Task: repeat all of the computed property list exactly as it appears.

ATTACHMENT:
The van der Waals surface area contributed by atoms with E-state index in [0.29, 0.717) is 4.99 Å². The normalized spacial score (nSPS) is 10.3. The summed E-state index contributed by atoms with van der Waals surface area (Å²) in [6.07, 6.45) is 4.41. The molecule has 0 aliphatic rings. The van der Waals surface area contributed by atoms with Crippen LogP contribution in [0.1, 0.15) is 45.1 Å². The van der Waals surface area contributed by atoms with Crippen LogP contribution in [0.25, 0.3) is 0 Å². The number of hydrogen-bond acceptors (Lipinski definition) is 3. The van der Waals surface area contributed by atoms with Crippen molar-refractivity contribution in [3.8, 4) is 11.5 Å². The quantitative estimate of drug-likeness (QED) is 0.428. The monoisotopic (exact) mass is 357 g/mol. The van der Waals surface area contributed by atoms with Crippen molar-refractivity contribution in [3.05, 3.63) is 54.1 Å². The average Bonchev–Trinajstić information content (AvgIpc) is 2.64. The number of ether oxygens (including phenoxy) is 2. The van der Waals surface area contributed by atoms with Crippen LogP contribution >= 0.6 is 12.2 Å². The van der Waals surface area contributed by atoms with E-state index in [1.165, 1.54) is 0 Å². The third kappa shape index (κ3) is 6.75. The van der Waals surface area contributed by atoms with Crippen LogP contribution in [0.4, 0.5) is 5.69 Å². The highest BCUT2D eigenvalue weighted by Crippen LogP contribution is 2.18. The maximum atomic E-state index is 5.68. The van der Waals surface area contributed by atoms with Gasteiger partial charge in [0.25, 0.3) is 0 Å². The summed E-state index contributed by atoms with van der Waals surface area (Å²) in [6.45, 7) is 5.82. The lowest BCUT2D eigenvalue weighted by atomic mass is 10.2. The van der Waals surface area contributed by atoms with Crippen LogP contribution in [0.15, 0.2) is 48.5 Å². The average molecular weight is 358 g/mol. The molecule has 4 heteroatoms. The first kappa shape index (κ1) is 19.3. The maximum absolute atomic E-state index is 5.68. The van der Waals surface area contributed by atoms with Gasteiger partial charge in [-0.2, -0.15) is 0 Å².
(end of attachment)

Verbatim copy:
The van der Waals surface area contributed by atoms with E-state index in [0.29, 0.717) is 4.99 Å². The normalized spacial score (nSPS) is 10.3. The summed E-state index contributed by atoms with van der Waals surface area (Å²) in [6.07, 6.45) is 4.41. The molecule has 0 aliphatic rings. The van der Waals surface area contributed by atoms with Crippen LogP contribution in [0.1, 0.15) is 45.1 Å². The van der Waals surface area contributed by atoms with Crippen LogP contribution in [0.25, 0.3) is 0 Å². The number of hydrogen-bond acceptors (Lipinski definition) is 3. The van der Waals surface area contributed by atoms with Crippen molar-refractivity contribution in [3.8, 4) is 11.5 Å². The quantitative estimate of drug-likeness (QED) is 0.428. The monoisotopic (exact) mass is 357 g/mol. The van der Waals surface area contributed by atoms with Crippen molar-refractivity contribution in [3.05, 3.63) is 54.1 Å². The average Bonchev–Trinajstić information content (AvgIpc) is 2.64. The number of ether oxygens (including phenoxy) is 2. The van der Waals surface area contributed by atoms with Crippen LogP contribution >= 0.6 is 12.2 Å². The van der Waals surface area contributed by atoms with E-state index in [1.165, 1.54) is 0 Å². The third kappa shape index (κ3) is 6.75. The van der Waals surface area contributed by atoms with Crippen LogP contribution in [0.4, 0.5) is 5.69 Å². The highest BCUT2D eigenvalue weighted by Crippen LogP contribution is 2.18. The maximum atomic E-state index is 5.68. The van der Waals surface area contributed by atoms with Gasteiger partial charge in [0.25, 0.3) is 0 Å². The summed E-state index contributed by atoms with van der Waals surface area (Å²) in [6.45, 7) is 5.82. The lowest BCUT2D eigenvalue weighted by atomic mass is 10.2. The van der Waals surface area contributed by atoms with Crippen LogP contribution in [0.15, 0.2) is 48.5 Å². The average molecular weight is 358 g/mol. The molecule has 4 heteroatoms. The first kappa shape index (κ1) is 19.3. The maximum absolute atomic E-state index is 5.68. The van der Waals surface area contributed by atoms with Gasteiger partial charge in [-0.2, -0.15) is 0 Å².